Placebo-controlled study of fluvoxamine in the treatment of patients with compulsive buying.

Department of Psychiatry and Behavioral Sciences, Emory University, Atlanta, Georgia, USA.
Journal of Clinical Psychopharmacology (Impact Factor: 3.76). 07/2000; 20(3):362-6. DOI: 10.1097/00004714-200006000-00012
Source: PubMed

ABSTRACT Compulsive buying is a syndrome characterized by the impulsive and/or compulsive buying of unneeded objects that results in personal distress, impairment in vocational or social functioning, and/or financial problems. Results from a two-site, double-blind, placebo-controlled 13-week trial of fluvoxamine are presented. Subjects had problematic buying behavior that they could not control for the previous 6 months or longer and met DSM-IV criteria for impulse control disorder-not otherwise specified (ICD-NOS) and the University of Cincinnati criteria for compulsive buying. Assessments included clinician-rated scales-the Yale-Brown Obsessive Compulsive Scale modified for compulsive buying, the Clinical Global Impression Scale, the Global Assessment of Functioning, and the Hamilton Rating Scale for Depression-and patient self-reports using daily diaries, which measured episodes of compulsive buying. Forty-two subjects gave informed consent, with 37 subjects providing evaluable information and 23 completing the study. Current or past psychiatric comorbidity was present in 74% of subjects. Intent-to-treat and completer analyses failed to show a significant difference between treatments on any measures of outcome. A high placebo-response rate, possibly from the behavioral benefits of maintaining a daily diary, prevents any definitive statement on the efficacy of fluvoxamine in treating compulsive buying.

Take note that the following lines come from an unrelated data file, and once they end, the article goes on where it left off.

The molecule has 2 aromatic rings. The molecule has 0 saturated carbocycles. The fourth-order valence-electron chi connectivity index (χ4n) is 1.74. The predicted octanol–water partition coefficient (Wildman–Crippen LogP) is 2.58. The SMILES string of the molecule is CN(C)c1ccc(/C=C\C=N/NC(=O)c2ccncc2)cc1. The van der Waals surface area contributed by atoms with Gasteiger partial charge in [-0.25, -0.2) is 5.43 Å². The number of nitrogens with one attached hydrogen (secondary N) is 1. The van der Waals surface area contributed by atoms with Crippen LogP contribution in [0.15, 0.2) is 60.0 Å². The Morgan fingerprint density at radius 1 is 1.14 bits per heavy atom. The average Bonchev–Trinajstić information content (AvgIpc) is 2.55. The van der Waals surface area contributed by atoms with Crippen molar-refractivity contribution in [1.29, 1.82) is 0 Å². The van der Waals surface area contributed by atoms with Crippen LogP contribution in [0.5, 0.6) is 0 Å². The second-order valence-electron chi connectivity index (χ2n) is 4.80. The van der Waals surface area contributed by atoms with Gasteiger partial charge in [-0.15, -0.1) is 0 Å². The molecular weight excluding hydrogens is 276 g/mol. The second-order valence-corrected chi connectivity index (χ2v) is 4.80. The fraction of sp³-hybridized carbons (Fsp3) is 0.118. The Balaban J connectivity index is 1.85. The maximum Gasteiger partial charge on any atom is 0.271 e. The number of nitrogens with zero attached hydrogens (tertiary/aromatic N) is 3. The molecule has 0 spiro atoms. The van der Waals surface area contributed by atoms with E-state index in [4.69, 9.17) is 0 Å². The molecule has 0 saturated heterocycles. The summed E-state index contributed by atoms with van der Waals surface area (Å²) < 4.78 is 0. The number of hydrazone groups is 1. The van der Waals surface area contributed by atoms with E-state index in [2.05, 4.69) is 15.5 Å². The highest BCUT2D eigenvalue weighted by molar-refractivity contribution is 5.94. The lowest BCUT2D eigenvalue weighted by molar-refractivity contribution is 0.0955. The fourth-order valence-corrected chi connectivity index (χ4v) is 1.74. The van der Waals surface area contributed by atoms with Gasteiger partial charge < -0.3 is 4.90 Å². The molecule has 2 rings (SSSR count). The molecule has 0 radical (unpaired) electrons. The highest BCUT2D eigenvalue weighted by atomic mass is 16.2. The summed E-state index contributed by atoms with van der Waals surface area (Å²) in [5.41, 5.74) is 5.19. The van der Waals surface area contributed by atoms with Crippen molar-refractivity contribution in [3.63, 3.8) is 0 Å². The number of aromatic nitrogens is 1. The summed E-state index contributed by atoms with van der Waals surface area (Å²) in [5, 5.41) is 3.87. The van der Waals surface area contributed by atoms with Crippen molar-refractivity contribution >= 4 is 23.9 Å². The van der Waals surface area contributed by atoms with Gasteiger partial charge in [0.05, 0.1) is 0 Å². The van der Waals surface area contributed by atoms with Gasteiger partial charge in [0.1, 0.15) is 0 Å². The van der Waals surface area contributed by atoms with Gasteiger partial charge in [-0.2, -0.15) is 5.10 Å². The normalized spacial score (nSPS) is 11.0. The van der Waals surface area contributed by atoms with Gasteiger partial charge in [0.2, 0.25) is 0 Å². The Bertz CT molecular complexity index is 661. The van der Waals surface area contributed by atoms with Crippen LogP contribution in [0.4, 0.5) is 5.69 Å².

1 Follower
  • Source
    [Show abstract] [Hide abstract]
    ABSTRACT: Compulsive buying has recently been the subject of numerous articles from both consumer research and psychiatric perspectives. Identified by some researchers as a compulsion and by others as an addiction, common solutions to the problem have included drug treatments, participation in self-help groups and cognitive behaviour therapy. The purpose of this article is to examine critically the labelling of compulsive buying in terms of medicalization from the perspective of both medical and non-medical social control of "deviant" consumers. We suggest that the attempt to categorize compulsive buying as an illness represents the ongoing trend to medicalize behavioural problems which may be better understood within the wider context of related phenomena such as the fiscal crisis of the 1980s and 1990s and the consumption-driven economy of North America.
    Social Science & Medicine 06/2004; 58(9):1709-18. DOI:10.1016/S0277-9536(03)00340-X · 2.56 Impact Factor
  • Source
    [Show abstract] [Hide abstract]
    ABSTRACT: Impulse control disorders (ICDs) are characterized by urges and behaviors that are excessive and/or harmful to oneself or others and cause significant impairment in social and occupational functioning, as well as legal and financial difficulties. ICDs are relatively common psychiatric conditions, yet are poorly understood by the general public, clinicians, and individuals struggling with the disorder. Although ICD treatment research is limited, studies have shown ICDs may respond well to pharmacological treatment. This article presents a brief overview about the clinical characteristics of ICDs and pharmacological treatment options for individuals with ICDs.
    Frontiers in Psychiatry 02/2011; 2:1. DOI:10.3389/fpsyt.2011.00001
  • Journal of Groups in Addiction & Recovery 06/2014; 9(2):97-125. DOI:10.1080/1556035X.2014.868725